In accordance with some embodiments, the target position information 1565 is retrieved from a physical storage medium. In some embodiments, the target position information 1565 is determined from a stored model having a known relationship to the instrument center 1505. In some embodiments, the target position information 1565 is previously obtained using the EDM system 1585, which has a known relationship to the instrument center 1505. In some embodiments, the target position information 1565 is previously obtained using an EDM of another apparatus having a measurement center in a known relationship to the instrument center 1505.

Trimble Navigation Limited plans to introduce new products embodying many of the inventive features described herein. These include the Trimble RTS873 robotic total station and the Trimble Field Tablet, which will provide layout solutions for MEP (Mechanical, Electrical and Plumbing) and Structures contractors with a version of the Trimble Field Link software and a Surface module. Incorporating an auto-focus green laser, the new Trimble RTS873 Robotic Total Station will allow building construction contractors the ability to more easily collect and layout field points using robotic interaction.

The new Trimble Field Tablet with multi-touch gesture control will provide a fluid, touch-based interface to 3D models and common layout routines within the Trimble Field Link software.

By interacting directly with the Trimble VISION® live video feed on the Trimble Field Tablet, contractors will be able to remotely view and measure field points within the Trimble Field Link software. This will allow contractors to move away from the total station, eliminating the need for manual sighting of points to be measured. The auto-focus green laser pointer provides enhanced visibility and more accurate positioning when using Visual Layout with Trimble Field Link for MEP to lay out overhead hangers or collecting as-built locations in bright daylight conditions.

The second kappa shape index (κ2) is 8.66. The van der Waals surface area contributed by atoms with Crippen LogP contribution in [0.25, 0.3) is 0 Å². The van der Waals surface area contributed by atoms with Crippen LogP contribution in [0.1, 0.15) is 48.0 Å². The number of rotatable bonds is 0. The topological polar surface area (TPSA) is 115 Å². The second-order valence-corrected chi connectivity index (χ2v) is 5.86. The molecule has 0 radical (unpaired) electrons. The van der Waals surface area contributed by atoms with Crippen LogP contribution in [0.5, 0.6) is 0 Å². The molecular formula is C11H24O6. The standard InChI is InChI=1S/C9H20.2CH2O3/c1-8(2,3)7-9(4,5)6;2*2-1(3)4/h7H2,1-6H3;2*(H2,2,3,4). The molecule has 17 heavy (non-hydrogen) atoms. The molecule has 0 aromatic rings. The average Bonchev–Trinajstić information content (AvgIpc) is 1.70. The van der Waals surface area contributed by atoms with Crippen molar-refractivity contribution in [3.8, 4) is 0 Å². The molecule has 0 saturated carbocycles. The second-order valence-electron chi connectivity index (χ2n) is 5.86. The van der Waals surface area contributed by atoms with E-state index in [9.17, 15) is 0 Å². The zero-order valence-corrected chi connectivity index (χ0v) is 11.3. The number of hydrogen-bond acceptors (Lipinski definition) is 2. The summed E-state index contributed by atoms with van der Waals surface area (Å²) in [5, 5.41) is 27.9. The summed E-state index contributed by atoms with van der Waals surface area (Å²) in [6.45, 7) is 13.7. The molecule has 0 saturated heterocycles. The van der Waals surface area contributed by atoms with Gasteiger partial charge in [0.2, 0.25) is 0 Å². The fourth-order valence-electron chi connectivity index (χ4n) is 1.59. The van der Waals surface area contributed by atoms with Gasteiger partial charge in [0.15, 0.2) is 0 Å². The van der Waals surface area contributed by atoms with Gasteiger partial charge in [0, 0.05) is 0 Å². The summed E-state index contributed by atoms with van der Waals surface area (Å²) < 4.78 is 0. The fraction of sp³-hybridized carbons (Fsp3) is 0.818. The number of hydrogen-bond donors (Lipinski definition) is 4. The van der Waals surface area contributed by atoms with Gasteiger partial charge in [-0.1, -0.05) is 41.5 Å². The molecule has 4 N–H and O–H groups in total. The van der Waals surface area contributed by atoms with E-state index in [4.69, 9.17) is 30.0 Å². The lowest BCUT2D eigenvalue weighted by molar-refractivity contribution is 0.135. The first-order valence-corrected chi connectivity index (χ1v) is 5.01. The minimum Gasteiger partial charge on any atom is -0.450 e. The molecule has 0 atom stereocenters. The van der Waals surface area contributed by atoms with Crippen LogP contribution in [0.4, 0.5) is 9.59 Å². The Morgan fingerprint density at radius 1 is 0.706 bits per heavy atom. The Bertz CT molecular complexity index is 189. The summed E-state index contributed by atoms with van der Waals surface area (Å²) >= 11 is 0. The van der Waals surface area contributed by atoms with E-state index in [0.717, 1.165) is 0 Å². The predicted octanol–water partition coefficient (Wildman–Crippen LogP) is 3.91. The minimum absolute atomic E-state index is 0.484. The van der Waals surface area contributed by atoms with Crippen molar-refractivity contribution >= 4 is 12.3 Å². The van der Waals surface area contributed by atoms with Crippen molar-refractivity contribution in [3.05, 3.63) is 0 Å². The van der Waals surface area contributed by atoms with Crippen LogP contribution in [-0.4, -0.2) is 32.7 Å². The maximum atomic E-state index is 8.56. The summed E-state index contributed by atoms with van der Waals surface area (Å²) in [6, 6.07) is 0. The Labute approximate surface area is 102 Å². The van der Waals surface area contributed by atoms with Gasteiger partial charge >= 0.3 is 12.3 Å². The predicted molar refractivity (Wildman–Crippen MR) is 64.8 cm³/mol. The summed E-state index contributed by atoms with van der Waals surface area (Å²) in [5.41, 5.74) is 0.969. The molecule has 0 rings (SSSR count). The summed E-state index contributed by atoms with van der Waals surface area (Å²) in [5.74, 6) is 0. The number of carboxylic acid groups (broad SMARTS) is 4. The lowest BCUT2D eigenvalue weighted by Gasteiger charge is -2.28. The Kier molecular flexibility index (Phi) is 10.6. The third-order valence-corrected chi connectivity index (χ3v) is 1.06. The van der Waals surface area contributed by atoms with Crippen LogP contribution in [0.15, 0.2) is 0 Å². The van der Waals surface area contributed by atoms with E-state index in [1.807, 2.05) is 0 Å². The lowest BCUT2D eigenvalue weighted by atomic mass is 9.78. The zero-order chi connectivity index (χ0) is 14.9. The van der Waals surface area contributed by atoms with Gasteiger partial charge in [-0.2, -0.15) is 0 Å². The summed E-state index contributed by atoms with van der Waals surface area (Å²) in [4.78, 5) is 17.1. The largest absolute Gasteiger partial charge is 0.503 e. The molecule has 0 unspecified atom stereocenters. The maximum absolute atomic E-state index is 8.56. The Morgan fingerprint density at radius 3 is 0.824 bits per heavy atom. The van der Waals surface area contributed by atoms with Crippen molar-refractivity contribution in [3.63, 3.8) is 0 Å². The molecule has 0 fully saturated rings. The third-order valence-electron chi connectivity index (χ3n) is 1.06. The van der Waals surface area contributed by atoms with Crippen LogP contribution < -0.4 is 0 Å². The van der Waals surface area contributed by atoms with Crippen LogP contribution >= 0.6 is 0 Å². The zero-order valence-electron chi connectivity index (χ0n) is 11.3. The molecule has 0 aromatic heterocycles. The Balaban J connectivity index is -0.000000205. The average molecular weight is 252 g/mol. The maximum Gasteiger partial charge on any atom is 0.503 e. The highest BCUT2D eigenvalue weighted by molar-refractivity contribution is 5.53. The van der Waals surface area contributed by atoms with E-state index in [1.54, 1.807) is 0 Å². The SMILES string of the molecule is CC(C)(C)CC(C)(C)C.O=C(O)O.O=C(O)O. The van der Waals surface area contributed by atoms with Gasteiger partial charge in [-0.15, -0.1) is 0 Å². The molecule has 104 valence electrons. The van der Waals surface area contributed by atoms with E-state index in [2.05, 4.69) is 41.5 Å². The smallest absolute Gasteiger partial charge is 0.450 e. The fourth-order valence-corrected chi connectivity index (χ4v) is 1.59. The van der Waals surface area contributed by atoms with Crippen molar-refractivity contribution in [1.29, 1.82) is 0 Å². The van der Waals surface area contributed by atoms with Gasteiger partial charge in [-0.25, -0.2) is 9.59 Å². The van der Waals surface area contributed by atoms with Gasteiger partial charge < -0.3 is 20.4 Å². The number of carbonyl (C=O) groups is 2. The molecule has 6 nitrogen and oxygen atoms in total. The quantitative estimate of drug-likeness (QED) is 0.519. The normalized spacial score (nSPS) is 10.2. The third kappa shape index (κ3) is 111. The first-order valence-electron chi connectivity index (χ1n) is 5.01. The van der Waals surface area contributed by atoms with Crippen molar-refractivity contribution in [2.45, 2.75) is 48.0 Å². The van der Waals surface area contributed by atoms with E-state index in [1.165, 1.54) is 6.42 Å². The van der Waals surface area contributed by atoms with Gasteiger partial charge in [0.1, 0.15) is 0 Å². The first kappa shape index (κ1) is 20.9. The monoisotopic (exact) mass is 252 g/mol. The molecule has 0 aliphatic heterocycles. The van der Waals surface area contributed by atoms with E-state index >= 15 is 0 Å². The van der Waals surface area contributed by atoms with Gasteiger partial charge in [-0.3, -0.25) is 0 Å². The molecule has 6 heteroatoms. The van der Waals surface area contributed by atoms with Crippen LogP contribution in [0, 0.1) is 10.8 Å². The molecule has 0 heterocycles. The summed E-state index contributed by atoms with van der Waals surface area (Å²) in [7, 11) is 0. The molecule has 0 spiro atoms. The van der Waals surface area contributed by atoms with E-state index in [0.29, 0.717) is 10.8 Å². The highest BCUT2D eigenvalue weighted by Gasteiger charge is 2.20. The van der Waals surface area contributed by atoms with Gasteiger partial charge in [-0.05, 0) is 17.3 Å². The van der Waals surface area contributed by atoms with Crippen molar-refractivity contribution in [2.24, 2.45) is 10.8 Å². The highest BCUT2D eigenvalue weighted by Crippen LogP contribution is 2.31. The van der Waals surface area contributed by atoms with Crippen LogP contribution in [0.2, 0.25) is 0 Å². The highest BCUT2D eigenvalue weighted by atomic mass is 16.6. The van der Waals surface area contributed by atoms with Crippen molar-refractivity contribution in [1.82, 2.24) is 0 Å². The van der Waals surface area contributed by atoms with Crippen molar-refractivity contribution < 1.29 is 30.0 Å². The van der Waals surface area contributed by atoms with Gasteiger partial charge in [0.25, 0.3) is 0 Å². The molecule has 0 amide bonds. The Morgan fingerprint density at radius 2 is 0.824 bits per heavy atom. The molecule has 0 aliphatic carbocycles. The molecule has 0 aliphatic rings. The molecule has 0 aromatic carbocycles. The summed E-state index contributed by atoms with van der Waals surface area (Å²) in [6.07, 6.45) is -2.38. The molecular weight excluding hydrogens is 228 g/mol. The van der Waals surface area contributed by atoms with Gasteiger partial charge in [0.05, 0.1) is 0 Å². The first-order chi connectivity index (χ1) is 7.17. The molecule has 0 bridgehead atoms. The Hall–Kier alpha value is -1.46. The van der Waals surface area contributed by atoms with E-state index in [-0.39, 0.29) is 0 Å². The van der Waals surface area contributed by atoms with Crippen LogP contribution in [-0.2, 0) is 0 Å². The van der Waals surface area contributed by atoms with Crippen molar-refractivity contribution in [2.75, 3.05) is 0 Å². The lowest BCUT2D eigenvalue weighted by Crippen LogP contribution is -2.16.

The unique ability of the RTS873 robotic total station to focus the green laser at the defined measurement distance essentially eliminates the “laser spread” commonly seen with prior-art total station designs.

A complement to the new hardware, the Trimble Field Link software running on Trimble tablets will include the ability for contractors to view their design files in 3D (three dimension). This allows contractors to create, select, and lay out points from a 3D view. Another new feature in the software, Collect Floor Plan, offers the ability to automatically collect a virtual footprint of a room using the total station to measure walls or interior facades. Perfect for adaptive re-use and renovation projects, the collected floor plan data can be used in conceptual design applications such as SketchUp to easily create a 3D design model for use by architects, engineers and building contractors.